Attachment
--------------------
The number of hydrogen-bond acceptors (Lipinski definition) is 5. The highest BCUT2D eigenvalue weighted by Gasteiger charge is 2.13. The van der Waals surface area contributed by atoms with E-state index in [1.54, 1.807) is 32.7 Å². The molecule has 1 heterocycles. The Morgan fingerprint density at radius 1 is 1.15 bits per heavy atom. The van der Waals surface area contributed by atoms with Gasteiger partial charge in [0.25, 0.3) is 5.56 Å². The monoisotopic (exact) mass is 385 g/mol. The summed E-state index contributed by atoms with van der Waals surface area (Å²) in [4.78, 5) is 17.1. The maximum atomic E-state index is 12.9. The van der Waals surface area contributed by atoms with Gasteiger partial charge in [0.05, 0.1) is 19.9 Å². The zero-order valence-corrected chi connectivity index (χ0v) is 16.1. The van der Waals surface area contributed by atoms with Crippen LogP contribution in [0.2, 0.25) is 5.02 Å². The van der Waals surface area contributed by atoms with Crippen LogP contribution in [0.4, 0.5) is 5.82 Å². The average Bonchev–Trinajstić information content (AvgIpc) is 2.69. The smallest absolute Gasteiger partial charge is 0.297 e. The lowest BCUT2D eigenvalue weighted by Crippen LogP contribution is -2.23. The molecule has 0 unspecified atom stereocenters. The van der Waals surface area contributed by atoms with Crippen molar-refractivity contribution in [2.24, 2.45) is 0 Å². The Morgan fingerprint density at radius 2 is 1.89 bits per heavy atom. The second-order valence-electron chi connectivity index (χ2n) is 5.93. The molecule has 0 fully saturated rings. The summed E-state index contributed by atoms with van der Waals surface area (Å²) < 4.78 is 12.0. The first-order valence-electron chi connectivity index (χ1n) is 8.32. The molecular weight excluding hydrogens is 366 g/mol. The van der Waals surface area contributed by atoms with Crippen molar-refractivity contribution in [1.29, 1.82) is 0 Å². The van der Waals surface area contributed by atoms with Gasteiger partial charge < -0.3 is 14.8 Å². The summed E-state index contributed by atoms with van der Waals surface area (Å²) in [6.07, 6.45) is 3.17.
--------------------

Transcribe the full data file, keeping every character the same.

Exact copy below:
The number of hydrogen-bond acceptors (Lipinski definition) is 5. The highest BCUT2D eigenvalue weighted by Gasteiger charge is 2.13. The van der Waals surface area contributed by atoms with E-state index in [1.54, 1.807) is 32.7 Å². The molecule has 1 heterocycles. The Morgan fingerprint density at radius 1 is 1.15 bits per heavy atom. The van der Waals surface area contributed by atoms with Gasteiger partial charge in [0.25, 0.3) is 5.56 Å². The monoisotopic (exact) mass is 385 g/mol. The summed E-state index contributed by atoms with van der Waals surface area (Å²) in [4.78, 5) is 17.1. The maximum atomic E-state index is 12.9. The van der Waals surface area contributed by atoms with Gasteiger partial charge in [0.05, 0.1) is 19.9 Å². The zero-order valence-corrected chi connectivity index (χ0v) is 16.1. The van der Waals surface area contributed by atoms with Crippen LogP contribution in [0.2, 0.25) is 5.02 Å². The van der Waals surface area contributed by atoms with Crippen LogP contribution in [0.4, 0.5) is 5.82 Å². The average Bonchev–Trinajstić information content (AvgIpc) is 2.69. The smallest absolute Gasteiger partial charge is 0.297 e. The lowest BCUT2D eigenvalue weighted by Crippen LogP contribution is -2.23. The molecule has 0 unspecified atom stereocenters. The van der Waals surface area contributed by atoms with Crippen molar-refractivity contribution in [2.24, 2.45) is 0 Å². The Morgan fingerprint density at radius 2 is 1.89 bits per heavy atom. The second-order valence-electron chi connectivity index (χ2n) is 5.93. The molecule has 0 fully saturated rings. The summed E-state index contributed by atoms with van der Waals surface area (Å²) < 4.78 is 12.0. The first-order valence-electron chi connectivity index (χ1n) is 8.32. The molecular weight excluding hydrogens is 366 g/mol. The van der Waals surface area contributed by atoms with Crippen molar-refractivity contribution in [1.29, 1.82) is 0 Å². The van der Waals surface area contributed by atoms with Gasteiger partial charge < -0.3 is 14.8 Å². The summed E-state index contributed by atoms with van der Waals surface area (Å²) in [6.07, 6.45) is 3.17.